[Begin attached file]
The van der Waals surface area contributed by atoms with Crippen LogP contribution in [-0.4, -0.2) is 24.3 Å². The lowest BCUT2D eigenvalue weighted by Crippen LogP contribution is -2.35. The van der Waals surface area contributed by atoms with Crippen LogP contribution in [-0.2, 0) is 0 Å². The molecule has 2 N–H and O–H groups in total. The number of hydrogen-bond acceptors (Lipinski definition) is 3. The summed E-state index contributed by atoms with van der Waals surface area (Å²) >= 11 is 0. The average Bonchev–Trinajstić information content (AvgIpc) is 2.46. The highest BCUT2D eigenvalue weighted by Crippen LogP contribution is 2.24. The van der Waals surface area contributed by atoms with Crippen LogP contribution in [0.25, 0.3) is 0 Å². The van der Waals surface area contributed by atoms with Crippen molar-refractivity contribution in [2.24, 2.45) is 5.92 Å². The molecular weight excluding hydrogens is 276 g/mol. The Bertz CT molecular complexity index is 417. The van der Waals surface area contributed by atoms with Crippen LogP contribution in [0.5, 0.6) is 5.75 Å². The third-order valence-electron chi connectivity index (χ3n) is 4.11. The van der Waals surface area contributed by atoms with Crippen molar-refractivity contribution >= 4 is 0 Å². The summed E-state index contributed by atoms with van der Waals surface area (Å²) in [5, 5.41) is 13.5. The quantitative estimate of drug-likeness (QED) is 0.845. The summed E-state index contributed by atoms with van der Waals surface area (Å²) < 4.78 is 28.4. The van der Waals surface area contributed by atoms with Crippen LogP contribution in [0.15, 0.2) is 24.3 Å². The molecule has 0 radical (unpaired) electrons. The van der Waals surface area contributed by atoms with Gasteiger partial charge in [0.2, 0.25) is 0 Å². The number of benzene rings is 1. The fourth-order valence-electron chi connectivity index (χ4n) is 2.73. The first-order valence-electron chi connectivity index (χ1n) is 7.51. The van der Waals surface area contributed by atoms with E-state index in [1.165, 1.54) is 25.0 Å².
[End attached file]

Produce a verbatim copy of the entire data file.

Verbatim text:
The van der Waals surface area contributed by atoms with Crippen LogP contribution in [-0.4, -0.2) is 24.3 Å². The lowest BCUT2D eigenvalue weighted by Crippen LogP contribution is -2.35. The van der Waals surface area contributed by atoms with Crippen LogP contribution in [-0.2, 0) is 0 Å². The molecule has 2 N–H and O–H groups in total. The number of hydrogen-bond acceptors (Lipinski definition) is 3. The summed E-state index contributed by atoms with van der Waals surface area (Å²) >= 11 is 0. The average Bonchev–Trinajstić information content (AvgIpc) is 2.46. The highest BCUT2D eigenvalue weighted by Crippen LogP contribution is 2.24. The van der Waals surface area contributed by atoms with Crippen LogP contribution in [0.25, 0.3) is 0 Å². The van der Waals surface area contributed by atoms with Crippen molar-refractivity contribution in [2.24, 2.45) is 5.92 Å². The molecular weight excluding hydrogens is 276 g/mol. The Bertz CT molecular complexity index is 417. The van der Waals surface area contributed by atoms with Crippen LogP contribution in [0.5, 0.6) is 5.75 Å². The third-order valence-electron chi connectivity index (χ3n) is 4.11. The van der Waals surface area contributed by atoms with Crippen molar-refractivity contribution >= 4 is 0 Å². The summed E-state index contributed by atoms with van der Waals surface area (Å²) in [5, 5.41) is 13.5. The quantitative estimate of drug-likeness (QED) is 0.845. The summed E-state index contributed by atoms with van der Waals surface area (Å²) < 4.78 is 28.4. The van der Waals surface area contributed by atoms with Crippen LogP contribution in [0.15, 0.2) is 24.3 Å². The molecule has 0 radical (unpaired) electrons. The van der Waals surface area contributed by atoms with Gasteiger partial charge in [0.2, 0.25) is 0 Å². The number of benzene rings is 1. The fourth-order valence-electron chi connectivity index (χ4n) is 2.73. The first-order valence-electron chi connectivity index (χ1n) is 7.51. The van der Waals surface area contributed by atoms with E-state index in [1.165, 1.54) is 25.0 Å².